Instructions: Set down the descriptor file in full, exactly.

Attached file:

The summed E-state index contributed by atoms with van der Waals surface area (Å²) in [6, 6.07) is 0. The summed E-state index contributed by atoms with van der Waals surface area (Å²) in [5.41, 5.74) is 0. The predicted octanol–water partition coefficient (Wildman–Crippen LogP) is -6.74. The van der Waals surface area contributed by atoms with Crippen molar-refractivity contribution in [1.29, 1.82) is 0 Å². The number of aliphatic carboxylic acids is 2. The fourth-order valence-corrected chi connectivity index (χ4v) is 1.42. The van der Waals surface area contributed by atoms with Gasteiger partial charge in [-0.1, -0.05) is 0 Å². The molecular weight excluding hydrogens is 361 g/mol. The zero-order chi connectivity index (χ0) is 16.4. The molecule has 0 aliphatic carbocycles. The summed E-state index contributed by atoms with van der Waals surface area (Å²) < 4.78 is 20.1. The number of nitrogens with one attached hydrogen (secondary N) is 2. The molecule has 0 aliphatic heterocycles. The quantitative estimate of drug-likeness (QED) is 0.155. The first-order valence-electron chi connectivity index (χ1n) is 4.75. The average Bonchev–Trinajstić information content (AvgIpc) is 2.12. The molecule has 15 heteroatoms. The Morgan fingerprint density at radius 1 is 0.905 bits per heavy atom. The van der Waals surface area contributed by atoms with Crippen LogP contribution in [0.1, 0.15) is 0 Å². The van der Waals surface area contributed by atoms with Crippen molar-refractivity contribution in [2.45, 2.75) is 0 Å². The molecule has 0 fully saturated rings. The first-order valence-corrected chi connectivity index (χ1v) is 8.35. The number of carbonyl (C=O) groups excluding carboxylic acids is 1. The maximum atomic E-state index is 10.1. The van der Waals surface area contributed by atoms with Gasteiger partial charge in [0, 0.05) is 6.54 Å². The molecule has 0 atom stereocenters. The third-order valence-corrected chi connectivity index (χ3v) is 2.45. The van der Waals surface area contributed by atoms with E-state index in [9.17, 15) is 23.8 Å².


The summed E-state index contributed by atoms with van der Waals surface area (Å²) in [6, 6.07) is 0. The summed E-state index contributed by atoms with van der Waals surface area (Å²) in [5.41, 5.74) is 0. The predicted octanol–water partition coefficient (Wildman–Crippen LogP) is -6.74. The van der Waals surface area contributed by atoms with Crippen molar-refractivity contribution in [1.29, 1.82) is 0 Å². The number of aliphatic carboxylic acids is 2. The fourth-order valence-corrected chi connectivity index (χ4v) is 1.42. The van der Waals surface area contributed by atoms with Gasteiger partial charge in [-0.1, -0.05) is 0 Å². The molecular weight excluding hydrogens is 361 g/mol. The zero-order chi connectivity index (χ0) is 16.4. The molecule has 0 aliphatic carbocycles. The summed E-state index contributed by atoms with van der Waals surface area (Å²) < 4.78 is 20.1. The number of nitrogens with one attached hydrogen (secondary N) is 2. The molecule has 0 aliphatic heterocycles. The quantitative estimate of drug-likeness (QED) is 0.155. The first-order valence-electron chi connectivity index (χ1n) is 4.75. The average Bonchev–Trinajstić information content (AvgIpc) is 2.12. The molecule has 15 heteroatoms. The Morgan fingerprint density at radius 1 is 0.905 bits per heavy atom. The van der Waals surface area contributed by atoms with Crippen LogP contribution in [0.1, 0.15) is 0 Å². The van der Waals surface area contributed by atoms with Crippen molar-refractivity contribution in [2.45, 2.75) is 0 Å². The molecule has 0 fully saturated rings. The first-order valence-corrected chi connectivity index (χ1v) is 8.35. The number of carbonyl (C=O) groups excluding carboxylic acids is 1. The maximum atomic E-state index is 10.1. The van der Waals surface area contributed by atoms with Gasteiger partial charge in [0, 0.05) is 6.54 Å². The molecule has 0 atom stereocenters. The third-order valence-corrected chi connectivity index (χ3v) is 2.45. The van der Waals surface area contributed by atoms with E-state index in [9.17, 15) is 23.8 Å².